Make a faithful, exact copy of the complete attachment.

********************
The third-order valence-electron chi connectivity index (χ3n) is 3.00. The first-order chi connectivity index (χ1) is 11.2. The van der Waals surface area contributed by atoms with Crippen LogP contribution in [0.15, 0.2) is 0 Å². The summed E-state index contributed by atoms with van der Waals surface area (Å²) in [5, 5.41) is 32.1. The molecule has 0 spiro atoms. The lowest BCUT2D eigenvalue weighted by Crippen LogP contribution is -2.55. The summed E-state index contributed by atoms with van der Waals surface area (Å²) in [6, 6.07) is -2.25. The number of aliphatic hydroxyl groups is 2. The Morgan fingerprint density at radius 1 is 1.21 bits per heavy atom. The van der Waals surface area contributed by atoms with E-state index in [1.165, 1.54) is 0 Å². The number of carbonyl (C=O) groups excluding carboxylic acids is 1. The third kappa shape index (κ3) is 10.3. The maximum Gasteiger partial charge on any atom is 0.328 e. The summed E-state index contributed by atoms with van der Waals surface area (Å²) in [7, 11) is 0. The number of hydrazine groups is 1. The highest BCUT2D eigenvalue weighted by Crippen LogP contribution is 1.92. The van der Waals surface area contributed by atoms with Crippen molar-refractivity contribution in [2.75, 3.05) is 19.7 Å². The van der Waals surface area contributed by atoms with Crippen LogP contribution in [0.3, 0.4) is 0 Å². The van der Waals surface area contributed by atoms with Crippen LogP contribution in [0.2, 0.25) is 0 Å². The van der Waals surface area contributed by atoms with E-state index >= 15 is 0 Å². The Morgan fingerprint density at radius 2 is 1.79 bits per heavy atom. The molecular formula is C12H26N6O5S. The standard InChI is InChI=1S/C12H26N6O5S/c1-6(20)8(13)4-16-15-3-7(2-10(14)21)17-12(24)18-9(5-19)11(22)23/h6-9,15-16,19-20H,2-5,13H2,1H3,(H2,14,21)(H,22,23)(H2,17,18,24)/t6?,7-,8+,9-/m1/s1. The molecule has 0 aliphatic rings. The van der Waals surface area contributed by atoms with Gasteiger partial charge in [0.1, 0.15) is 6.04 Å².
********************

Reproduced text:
The third-order valence-electron chi connectivity index (χ3n) is 3.00. The first-order chi connectivity index (χ1) is 11.2. The van der Waals surface area contributed by atoms with Crippen LogP contribution in [0.15, 0.2) is 0 Å². The summed E-state index contributed by atoms with van der Waals surface area (Å²) in [5, 5.41) is 32.1. The molecule has 0 spiro atoms. The lowest BCUT2D eigenvalue weighted by Crippen LogP contribution is -2.55. The summed E-state index contributed by atoms with van der Waals surface area (Å²) in [6, 6.07) is -2.25. The number of aliphatic hydroxyl groups is 2. The Morgan fingerprint density at radius 1 is 1.21 bits per heavy atom. The van der Waals surface area contributed by atoms with E-state index in [1.165, 1.54) is 0 Å². The number of carbonyl (C=O) groups excluding carboxylic acids is 1. The third kappa shape index (κ3) is 10.3. The maximum Gasteiger partial charge on any atom is 0.328 e. The summed E-state index contributed by atoms with van der Waals surface area (Å²) in [7, 11) is 0. The number of hydrazine groups is 1. The highest BCUT2D eigenvalue weighted by Crippen LogP contribution is 1.92. The van der Waals surface area contributed by atoms with Crippen molar-refractivity contribution in [2.75, 3.05) is 19.7 Å². The van der Waals surface area contributed by atoms with Crippen LogP contribution in [0.3, 0.4) is 0 Å². The van der Waals surface area contributed by atoms with Crippen LogP contribution in [0.2, 0.25) is 0 Å². The van der Waals surface area contributed by atoms with E-state index >= 15 is 0 Å². The Morgan fingerprint density at radius 2 is 1.79 bits per heavy atom. The molecular formula is C12H26N6O5S. The standard InChI is InChI=1S/C12H26N6O5S/c1-6(20)8(13)4-16-15-3-7(2-10(14)21)17-12(24)18-9(5-19)11(22)23/h6-9,15-16,19-20H,2-5,13H2,1H3,(H2,14,21)(H,22,23)(H2,17,18,24)/t6?,7-,8+,9-/m1/s1. The molecule has 0 aliphatic rings. The van der Waals surface area contributed by atoms with Gasteiger partial charge in [0.1, 0.15) is 6.04 Å².